School of Ecosystem and Forest Sciences - Theses

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    Streamflow variability across the Australian temperate zone under wildfires, droughts, and non-stationary and dynamic climate conditions
    Khaledi, Jabbar ( 2022)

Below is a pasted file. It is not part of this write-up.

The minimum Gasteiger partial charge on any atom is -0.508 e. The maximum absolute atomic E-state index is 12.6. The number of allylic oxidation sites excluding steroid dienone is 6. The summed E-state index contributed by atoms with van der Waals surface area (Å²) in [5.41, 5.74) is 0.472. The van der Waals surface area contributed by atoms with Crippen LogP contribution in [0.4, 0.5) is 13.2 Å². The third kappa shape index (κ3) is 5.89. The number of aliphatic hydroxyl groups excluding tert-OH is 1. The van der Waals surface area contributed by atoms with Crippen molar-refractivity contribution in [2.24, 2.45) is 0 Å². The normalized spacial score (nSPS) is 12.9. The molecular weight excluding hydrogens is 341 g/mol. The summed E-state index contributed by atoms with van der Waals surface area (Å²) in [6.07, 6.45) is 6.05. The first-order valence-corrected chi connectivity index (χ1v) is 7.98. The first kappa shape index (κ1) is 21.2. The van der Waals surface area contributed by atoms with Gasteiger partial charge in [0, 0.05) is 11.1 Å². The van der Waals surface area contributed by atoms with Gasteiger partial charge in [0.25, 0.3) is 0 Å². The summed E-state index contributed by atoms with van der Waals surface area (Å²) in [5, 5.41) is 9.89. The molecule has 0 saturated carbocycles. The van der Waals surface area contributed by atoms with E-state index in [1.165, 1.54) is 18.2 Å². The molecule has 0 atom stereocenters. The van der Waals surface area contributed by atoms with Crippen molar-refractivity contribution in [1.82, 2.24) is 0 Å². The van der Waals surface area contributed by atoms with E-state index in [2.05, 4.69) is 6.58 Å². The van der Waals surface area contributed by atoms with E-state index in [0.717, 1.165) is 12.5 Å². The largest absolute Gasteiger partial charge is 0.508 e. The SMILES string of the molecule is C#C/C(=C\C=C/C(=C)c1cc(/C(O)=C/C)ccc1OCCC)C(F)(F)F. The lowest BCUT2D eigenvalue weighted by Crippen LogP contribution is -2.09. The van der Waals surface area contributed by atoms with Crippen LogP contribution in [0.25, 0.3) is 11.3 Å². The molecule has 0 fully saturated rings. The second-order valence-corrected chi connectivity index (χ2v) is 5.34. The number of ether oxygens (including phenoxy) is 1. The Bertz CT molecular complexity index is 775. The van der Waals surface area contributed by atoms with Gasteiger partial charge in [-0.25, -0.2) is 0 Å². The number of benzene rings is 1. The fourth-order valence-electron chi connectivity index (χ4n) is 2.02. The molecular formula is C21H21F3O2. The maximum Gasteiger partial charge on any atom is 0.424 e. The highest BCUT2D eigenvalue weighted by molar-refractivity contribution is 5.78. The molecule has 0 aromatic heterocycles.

Water is a vital natural resource required for domestic, industrial, agricultural, and ecological uses. The amount of streamflow and consequently water availability around the world, particularly in temperate zones, are changing. Across the Australian temperate zone, streamflow is highly variable temporally and spatially, and is under increasing stress because of non-stationary and dynamic climate and increasing extreme events such as wildfires and droughts. Non-stationary climate (climate change) influences the long-term trend of streamflow, and dynamic climate (climate variability modes) leads to seasonal, annual, and decadal oscillations in streamflow. Non-stationary and dynamic climate also alter the frequency and magnitude of the eco-hydrological processes such as wildfires and droughts, and subsequently, these eco-hydrological processes alter the amount of streamflow and water availability. While the effects of non-stationary and dynamic climate, wildfires, and droughts on streamflow variability are well established individually, understanding about their relative influence and the implications of their interactions on streamflow variability at broad spatial scales are not well defined. In this research, regional datasets and innovative analyses were used to explore the relative influence of these drivers (climate change, climate variability modes, wildfires, and droughts) on annual streamflow variability and to define interactions and evaluate implications for water availability. The analysis was performed using climate mode indices, wildfire, topographic, land cover, rainfall, and streamflow data from 1975 to 2018 for 92 predominately forested catchments located across three hydroclimate regions of the Australian temperate zone. Results showed that the relative influence of climate variability modes on annual streamflow variability, directly through variability in precipitation (51% - 84% depends on the region), was higher than the relative influence of indirect ecohydrological effects associated with wildfire (8.8%) and droughts. Climate variability modes had different influences on streamflow (36% - 70%) in comparison with rainfall (51% - 84%), and their influences vary between and within hydroclimate regions of the Australian temperate zone. The analysis highlighted that at broad temporal and spatial scales, streamflow variability is mainly governed by the effects of non-stationary and dynamic climate, while at the catchment scale it is increasingly influenced by the effects of changing eco-hydrological processes mediated through drought and wildfire. The influence of droughts and wildfires varies depending on the hydroclimate settings, with higher effects in drier regions. This suggests that under projected climate change and an increasingly dynamic climate, it is essential to consider both exogenous drivers of streamflow (non-stationary and dynamic climate) and endogenous drivers of streamflow (ecohydrological processes such as wildfires and droughts) for modelling and predicting streamflow variability and future water resource availability. For predicting and modeling streamflow at regional scales, where both the amount of water and interannual variability is essential, the role of climate variability modes and how they change with global warming require particular consideration. Of particular importance is increasing the understanding of the occurrence of extreme wet and dry years, even if the mean annual streamflow remains unchanged. The results in this thesis provide new insights into hydrological regimes and water availability across the hydroclimate regions of the Australian temperate zone and highlight the implication of non-stationary and dynamic climate and increased frequency and magnitude of wildfires and droughts on streamflow variability and water resource availability.